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Zachor: The Jewish Response to Pain

I was asked to introduce the third chapter of Eichah, the Book of Lamentations read on the eve of Tisha Ba’av. 

Lamentations is widely believed by scholars to have been written by the Prophet Yirmiyahu (Jeremiah) . The prophet describes all of the suffering that befell the Jewish people at the time of the destruction of the Temple and asks: “Eichah! How is it possible?”

In chapter 3 Yirmiyahu moves from grief and despair to hope and faith. In verse 19, Yirmiyahu cries out to God, saying  “זְכָר עָנְיִי, remember my suffering. In verse 20 he cries out again, “zachor”.

No one word so powerfully encompasses the Jewish response in the face of pain and tragedy as our manifesto: Zachor. Remember.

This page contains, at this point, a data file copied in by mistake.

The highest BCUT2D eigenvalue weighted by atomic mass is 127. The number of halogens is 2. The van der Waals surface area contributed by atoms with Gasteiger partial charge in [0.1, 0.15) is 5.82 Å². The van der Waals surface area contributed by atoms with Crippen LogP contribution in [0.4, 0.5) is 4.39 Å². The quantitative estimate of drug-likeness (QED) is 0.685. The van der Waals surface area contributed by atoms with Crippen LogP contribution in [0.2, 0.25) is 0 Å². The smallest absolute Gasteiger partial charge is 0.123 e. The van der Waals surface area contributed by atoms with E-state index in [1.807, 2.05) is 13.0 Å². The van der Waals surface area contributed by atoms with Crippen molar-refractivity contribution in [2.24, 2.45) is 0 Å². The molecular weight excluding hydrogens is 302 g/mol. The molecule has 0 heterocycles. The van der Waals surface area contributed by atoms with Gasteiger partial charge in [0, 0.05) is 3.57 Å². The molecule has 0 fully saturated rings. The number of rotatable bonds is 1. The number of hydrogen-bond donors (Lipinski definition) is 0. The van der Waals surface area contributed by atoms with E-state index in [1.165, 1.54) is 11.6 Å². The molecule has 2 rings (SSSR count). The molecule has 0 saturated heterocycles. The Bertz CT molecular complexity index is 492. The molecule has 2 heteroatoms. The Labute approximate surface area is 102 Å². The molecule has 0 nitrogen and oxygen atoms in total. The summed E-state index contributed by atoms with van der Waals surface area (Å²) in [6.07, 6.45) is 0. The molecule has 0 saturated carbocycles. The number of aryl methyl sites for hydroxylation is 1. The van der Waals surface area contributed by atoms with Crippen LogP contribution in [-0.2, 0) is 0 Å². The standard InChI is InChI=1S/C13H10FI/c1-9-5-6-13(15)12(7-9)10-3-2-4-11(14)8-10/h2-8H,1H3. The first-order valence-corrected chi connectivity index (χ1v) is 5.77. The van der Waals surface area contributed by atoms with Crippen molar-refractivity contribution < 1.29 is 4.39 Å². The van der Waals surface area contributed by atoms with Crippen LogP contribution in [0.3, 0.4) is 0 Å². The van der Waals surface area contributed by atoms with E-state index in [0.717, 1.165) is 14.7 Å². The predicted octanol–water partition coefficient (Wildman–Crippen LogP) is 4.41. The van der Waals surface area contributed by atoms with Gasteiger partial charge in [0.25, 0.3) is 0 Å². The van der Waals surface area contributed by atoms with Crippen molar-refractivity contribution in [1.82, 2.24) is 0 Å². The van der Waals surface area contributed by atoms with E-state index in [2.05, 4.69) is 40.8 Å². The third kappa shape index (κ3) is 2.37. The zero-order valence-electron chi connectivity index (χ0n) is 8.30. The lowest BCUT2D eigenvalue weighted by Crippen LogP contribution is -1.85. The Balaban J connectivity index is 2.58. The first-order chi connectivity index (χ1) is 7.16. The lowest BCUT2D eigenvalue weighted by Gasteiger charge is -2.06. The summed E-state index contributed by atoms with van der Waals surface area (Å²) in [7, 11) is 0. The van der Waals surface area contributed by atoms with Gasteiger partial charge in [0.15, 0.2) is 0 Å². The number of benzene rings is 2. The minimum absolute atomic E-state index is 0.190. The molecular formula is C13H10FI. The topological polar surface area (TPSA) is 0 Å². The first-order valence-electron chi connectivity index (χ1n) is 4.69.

During our greatest moments of joy under the wedding canopy we break a glass to commemorate the destruction of our Temple and mournfully sing “If I forget oh thee Jerusalem.” One’s personal joy is tempered by a national tragedy that we refuse to forget.

No one person has so powerfully devoted their life to the perpetuation of zachor and to the memory of the 6 million souls who perished in the holocaust as Elie Wiesel.  Just as Yirmiyahu resolves to remember but also to hope-Survivor, Writer, activist, and Nobel Peace Prize Laureate , Elie Wiesel  one said:

Because I remember, I despair. Because I remember, I have the duty to reject despair.


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